BME feasibility and ethnographic study on perceptions of health

Research output: Book/ReportCommissioned report

Abstract / Description of output

General Findings:
• The Southside of Glasgow encapsulates Scotland’s ethnic diversity – various minority ethnic groups are settling and integrating at different rates.
• It is difficult to manage the emotions and politicisation of inequalities.
• Some minority ethnic community members feel provoked that certain services are not in their best interest.
• Barriers for these groups include language differences; skills and qualification gaps; lack of confidence and poor self-esteem; little understanding of systems in Scotland; depression; isolation; anger caused by financial problems; poor housing; poor access to services; and unemployment.
• Some minority ethnic community members recognise the link between unemployment and health.
• Relative happiness appears to be ultimate goal for many migrants – they mostly want menial jobs, but some employers are unwilling to hire them.
• Stigma was identified as one of the greatest challenges for minority ethnic community members, who resent that they are treated and labelled the same despite being different.
• In particular, differences between Slovakian Roma and Romanian Roma need to be recognised.
• There is a general lack of integration between minority ethnic groups in the Southside.
• For this research project, Pakistanis, who are the most settled, were much easier to engage with.
• All Pakistanis involved in the research spoke English, were approachable and had Scottish friends.
• It was relatively easy to meet and build relationships with Pakistani community champions. They helped set up focus groups with community members and took the researcher to shisha cafes for ethnographic purposes.
• Pakistani shopkeepers and managers allowed the researcher to speak to customers and introduced her to people in the community.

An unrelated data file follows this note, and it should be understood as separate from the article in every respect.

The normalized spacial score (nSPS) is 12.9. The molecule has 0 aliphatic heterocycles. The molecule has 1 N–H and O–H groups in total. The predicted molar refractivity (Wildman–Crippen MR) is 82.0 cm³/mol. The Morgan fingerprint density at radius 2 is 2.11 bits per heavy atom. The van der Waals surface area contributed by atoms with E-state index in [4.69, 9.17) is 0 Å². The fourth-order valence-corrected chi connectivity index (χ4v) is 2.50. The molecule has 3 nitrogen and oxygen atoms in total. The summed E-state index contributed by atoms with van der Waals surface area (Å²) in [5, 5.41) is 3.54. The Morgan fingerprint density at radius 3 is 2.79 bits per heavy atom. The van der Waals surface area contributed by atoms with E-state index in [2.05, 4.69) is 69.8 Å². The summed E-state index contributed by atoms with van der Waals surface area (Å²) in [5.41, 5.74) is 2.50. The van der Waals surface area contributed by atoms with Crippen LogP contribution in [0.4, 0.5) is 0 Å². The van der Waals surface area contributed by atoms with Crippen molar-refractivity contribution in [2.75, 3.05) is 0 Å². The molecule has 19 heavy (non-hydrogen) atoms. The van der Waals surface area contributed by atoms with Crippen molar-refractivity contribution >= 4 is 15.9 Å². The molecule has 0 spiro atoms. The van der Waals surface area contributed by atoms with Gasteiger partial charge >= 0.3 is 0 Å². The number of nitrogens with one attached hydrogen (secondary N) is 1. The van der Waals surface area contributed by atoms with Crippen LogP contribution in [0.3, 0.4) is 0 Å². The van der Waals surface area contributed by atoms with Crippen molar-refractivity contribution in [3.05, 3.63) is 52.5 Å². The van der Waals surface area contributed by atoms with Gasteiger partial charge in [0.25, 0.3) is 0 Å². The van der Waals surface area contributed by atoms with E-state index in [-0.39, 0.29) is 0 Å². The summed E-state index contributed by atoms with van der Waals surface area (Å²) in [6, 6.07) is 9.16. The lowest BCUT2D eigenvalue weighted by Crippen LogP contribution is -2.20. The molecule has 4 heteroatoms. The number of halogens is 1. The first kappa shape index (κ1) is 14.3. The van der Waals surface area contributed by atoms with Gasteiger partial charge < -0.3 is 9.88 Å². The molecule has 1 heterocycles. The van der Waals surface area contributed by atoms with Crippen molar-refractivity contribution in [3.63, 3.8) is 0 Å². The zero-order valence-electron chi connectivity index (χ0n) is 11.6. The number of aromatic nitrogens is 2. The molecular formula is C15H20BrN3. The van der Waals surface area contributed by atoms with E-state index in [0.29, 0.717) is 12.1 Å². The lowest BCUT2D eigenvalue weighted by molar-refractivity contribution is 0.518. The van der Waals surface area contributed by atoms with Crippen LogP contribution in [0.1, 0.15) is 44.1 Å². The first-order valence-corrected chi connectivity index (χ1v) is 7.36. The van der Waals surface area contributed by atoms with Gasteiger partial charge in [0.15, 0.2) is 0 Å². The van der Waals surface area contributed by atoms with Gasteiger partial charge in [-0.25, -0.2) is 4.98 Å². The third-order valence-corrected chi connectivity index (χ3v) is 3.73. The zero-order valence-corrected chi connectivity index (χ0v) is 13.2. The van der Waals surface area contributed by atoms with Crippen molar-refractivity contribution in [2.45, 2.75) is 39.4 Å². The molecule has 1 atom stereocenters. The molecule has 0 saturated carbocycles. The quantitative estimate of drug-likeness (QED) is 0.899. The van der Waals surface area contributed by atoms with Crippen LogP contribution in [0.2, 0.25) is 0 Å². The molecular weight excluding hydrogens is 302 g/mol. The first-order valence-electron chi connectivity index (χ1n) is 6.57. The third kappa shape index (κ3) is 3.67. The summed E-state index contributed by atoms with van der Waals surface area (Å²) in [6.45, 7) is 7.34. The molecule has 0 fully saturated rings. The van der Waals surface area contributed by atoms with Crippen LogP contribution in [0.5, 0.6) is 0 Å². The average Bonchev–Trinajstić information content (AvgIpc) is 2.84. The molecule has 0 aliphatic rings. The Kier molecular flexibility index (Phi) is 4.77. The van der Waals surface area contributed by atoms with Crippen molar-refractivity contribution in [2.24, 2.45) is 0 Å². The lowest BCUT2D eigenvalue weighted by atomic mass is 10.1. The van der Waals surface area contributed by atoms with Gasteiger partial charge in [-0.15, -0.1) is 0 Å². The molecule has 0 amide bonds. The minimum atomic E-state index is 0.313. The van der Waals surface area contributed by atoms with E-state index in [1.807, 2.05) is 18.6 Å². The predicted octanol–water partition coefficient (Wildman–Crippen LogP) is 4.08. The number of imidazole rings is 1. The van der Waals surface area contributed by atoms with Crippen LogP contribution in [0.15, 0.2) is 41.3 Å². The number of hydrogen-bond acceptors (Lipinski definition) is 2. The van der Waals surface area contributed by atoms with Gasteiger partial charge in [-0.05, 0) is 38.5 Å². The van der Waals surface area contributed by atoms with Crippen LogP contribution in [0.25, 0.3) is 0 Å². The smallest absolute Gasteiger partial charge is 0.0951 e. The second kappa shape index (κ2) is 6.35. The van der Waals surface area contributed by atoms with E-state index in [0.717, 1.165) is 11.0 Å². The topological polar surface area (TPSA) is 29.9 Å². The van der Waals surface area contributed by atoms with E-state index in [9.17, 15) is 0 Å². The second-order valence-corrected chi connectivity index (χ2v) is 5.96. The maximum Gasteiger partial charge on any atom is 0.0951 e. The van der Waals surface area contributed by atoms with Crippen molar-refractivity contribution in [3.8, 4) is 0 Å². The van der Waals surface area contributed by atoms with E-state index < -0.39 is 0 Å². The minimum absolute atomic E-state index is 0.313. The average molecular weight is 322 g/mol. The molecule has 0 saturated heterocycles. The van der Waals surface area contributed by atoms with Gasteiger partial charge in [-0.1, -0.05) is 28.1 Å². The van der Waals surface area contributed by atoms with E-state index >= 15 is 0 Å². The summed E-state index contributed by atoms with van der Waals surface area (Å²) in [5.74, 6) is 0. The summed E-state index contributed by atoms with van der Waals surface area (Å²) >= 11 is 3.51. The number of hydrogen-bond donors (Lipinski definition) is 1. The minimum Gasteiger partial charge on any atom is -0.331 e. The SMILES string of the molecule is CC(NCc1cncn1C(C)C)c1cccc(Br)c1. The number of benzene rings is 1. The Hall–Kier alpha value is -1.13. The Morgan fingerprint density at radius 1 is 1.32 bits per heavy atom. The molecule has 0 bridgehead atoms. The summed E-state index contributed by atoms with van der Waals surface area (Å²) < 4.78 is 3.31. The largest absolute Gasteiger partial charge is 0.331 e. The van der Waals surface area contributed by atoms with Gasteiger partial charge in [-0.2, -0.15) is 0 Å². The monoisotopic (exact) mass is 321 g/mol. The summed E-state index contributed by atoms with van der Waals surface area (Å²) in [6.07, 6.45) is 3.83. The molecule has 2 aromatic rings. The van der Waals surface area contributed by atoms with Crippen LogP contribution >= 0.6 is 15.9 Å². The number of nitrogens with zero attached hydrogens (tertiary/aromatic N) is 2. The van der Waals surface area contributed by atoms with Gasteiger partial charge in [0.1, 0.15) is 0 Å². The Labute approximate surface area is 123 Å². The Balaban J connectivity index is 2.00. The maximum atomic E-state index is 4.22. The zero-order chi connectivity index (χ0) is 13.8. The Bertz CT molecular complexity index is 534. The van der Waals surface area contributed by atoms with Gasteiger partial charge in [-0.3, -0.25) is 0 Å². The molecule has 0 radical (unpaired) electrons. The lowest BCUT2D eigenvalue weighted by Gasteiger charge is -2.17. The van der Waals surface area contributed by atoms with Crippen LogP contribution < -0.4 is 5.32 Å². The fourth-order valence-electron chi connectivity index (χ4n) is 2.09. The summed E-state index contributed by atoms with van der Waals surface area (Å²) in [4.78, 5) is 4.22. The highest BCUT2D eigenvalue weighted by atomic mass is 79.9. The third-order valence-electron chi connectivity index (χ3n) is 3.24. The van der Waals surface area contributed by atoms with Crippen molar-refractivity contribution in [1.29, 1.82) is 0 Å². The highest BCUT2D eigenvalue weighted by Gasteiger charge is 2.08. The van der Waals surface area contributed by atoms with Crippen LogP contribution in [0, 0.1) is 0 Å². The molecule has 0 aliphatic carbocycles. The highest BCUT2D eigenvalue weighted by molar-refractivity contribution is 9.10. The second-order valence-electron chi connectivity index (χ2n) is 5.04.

• The Polish are becoming more settled too.
• Most Poles involved in this research project spoke English, although some were less fluent than others. They all knew community members who did not speak English at all.
• Polish shopkeepers were engaging and helpful and local community champions relatively easy to meet.
• Polish local champions helped set up focus groups with their friends and family members and stayed in touch.
• Cash incentives for focus group attendees may have been a contributing factor to some community members’ willingness to engage.
• The Slovakian Roma are not as settled as the Polish but some, especially the younger generation, appear to be more integrated than their elders.
• Only a few Slovakian Roma involved in this research spoke English.
• Most of the ethnography and interviewing with this group was conducted through a community organisation with access to translators.
• A spontaneous focus group with Slovakian Roma took place in a local library,where groups of young Slovakians often gather.i
• The Romanian Roma were the most difficult group to engage with.
• Even when it felt appropriate to start conversations with Romanian Roma community members in local shops, none of the adults could speak fluent English.
• The researcher was able to speak to people from this community by building relationships with social workers, who allowed her to go with them on house visits accompanied by translators.
• The Slovakian Roma and Romanian Roma were reluctant to have their voicesrecorded.
• The Romanian Roma in particular struggled to understand the concept of‘informed consent’.
• This raised questions about the ethics of providing details of communitymembers who agreed to be local champions, as English is not their firstlanguage.
• Several representatives from community organisations were reluctant to beidentified, and noted that bureaucratic procedures restricted the extent towhich they personally could be involved in future work with the NHS.
• Several community organisations that were contacted for involvement in the research did not respond to communications.
• Some community organisations did not deliver on their promises, while others were extremely helpful throughout the research process and introduced the researcher to community members.
• Issues such as smoking, alcohol, addiction, general health and trust should not be considered or tackled in isolation using a siloed approach.
• Other health outcomes and determinants of health may emerge by working with minority ethnic communities. These may be different to the one initially under investigation.
• Using asset-based approaches and co-production effectively and genuine engagement with communities through local champions were identified as priority areas for organisations.
Original languageEnglish
PublisherNHS Greater Glasgow and Clyde
Publication statusPublished - 2014


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